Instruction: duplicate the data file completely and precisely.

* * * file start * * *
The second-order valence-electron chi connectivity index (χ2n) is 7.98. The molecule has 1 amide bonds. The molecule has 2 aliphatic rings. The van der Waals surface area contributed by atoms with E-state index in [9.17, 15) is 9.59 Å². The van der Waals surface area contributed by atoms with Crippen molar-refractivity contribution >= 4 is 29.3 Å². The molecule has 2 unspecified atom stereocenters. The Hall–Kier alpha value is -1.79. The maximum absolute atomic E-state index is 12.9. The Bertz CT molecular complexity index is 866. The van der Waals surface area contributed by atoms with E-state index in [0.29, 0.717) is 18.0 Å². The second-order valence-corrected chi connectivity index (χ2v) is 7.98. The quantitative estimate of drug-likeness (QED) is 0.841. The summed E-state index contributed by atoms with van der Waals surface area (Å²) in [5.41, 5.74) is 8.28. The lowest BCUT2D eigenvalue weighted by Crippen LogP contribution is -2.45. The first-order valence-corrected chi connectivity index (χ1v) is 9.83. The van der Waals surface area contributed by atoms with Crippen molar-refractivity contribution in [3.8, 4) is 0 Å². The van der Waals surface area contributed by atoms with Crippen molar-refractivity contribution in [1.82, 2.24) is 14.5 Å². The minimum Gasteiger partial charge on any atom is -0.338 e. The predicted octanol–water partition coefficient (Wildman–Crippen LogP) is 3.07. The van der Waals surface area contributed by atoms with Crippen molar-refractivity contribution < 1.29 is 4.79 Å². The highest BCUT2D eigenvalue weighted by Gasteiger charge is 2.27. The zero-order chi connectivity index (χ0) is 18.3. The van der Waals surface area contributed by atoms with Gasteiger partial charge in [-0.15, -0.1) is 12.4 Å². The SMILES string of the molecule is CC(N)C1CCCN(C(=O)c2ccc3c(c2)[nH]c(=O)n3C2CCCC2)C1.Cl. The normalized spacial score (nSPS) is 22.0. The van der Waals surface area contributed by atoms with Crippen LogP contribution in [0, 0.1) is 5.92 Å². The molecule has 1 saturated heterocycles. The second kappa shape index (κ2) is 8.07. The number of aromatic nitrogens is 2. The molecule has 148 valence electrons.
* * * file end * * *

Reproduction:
The second-order valence-electron chi connectivity index (χ2n) is 7.98. The molecule has 1 amide bonds. The molecule has 2 aliphatic rings. The van der Waals surface area contributed by atoms with E-state index in [9.17, 15) is 9.59 Å². The van der Waals surface area contributed by atoms with Crippen molar-refractivity contribution >= 4 is 29.3 Å². The molecule has 2 unspecified atom stereocenters. The Hall–Kier alpha value is -1.79. The maximum absolute atomic E-state index is 12.9. The Bertz CT molecular complexity index is 866. The van der Waals surface area contributed by atoms with E-state index in [0.29, 0.717) is 18.0 Å². The second-order valence-corrected chi connectivity index (χ2v) is 7.98. The quantitative estimate of drug-likeness (QED) is 0.841. The summed E-state index contributed by atoms with van der Waals surface area (Å²) in [5.41, 5.74) is 8.28. The lowest BCUT2D eigenvalue weighted by Crippen LogP contribution is -2.45. The first-order valence-corrected chi connectivity index (χ1v) is 9.83. The van der Waals surface area contributed by atoms with Crippen molar-refractivity contribution in [3.8, 4) is 0 Å². The van der Waals surface area contributed by atoms with Crippen molar-refractivity contribution in [1.82, 2.24) is 14.5 Å². The minimum Gasteiger partial charge on any atom is -0.338 e. The predicted octanol–water partition coefficient (Wildman–Crippen LogP) is 3.07. The van der Waals surface area contributed by atoms with Crippen molar-refractivity contribution < 1.29 is 4.79 Å². The highest BCUT2D eigenvalue weighted by Gasteiger charge is 2.27. The zero-order chi connectivity index (χ0) is 18.3. The van der Waals surface area contributed by atoms with Gasteiger partial charge in [-0.15, -0.1) is 12.4 Å². The SMILES string of the molecule is CC(N)C1CCCN(C(=O)c2ccc3c(c2)[nH]c(=O)n3C2CCCC2)C1.Cl. The normalized spacial score (nSPS) is 22.0. The van der Waals surface area contributed by atoms with Crippen LogP contribution in [0, 0.1) is 5.92 Å². The molecule has 1 saturated heterocycles. The second kappa shape index (κ2) is 8.07. The number of aromatic nitrogens is 2. The molecule has 148 valence electrons.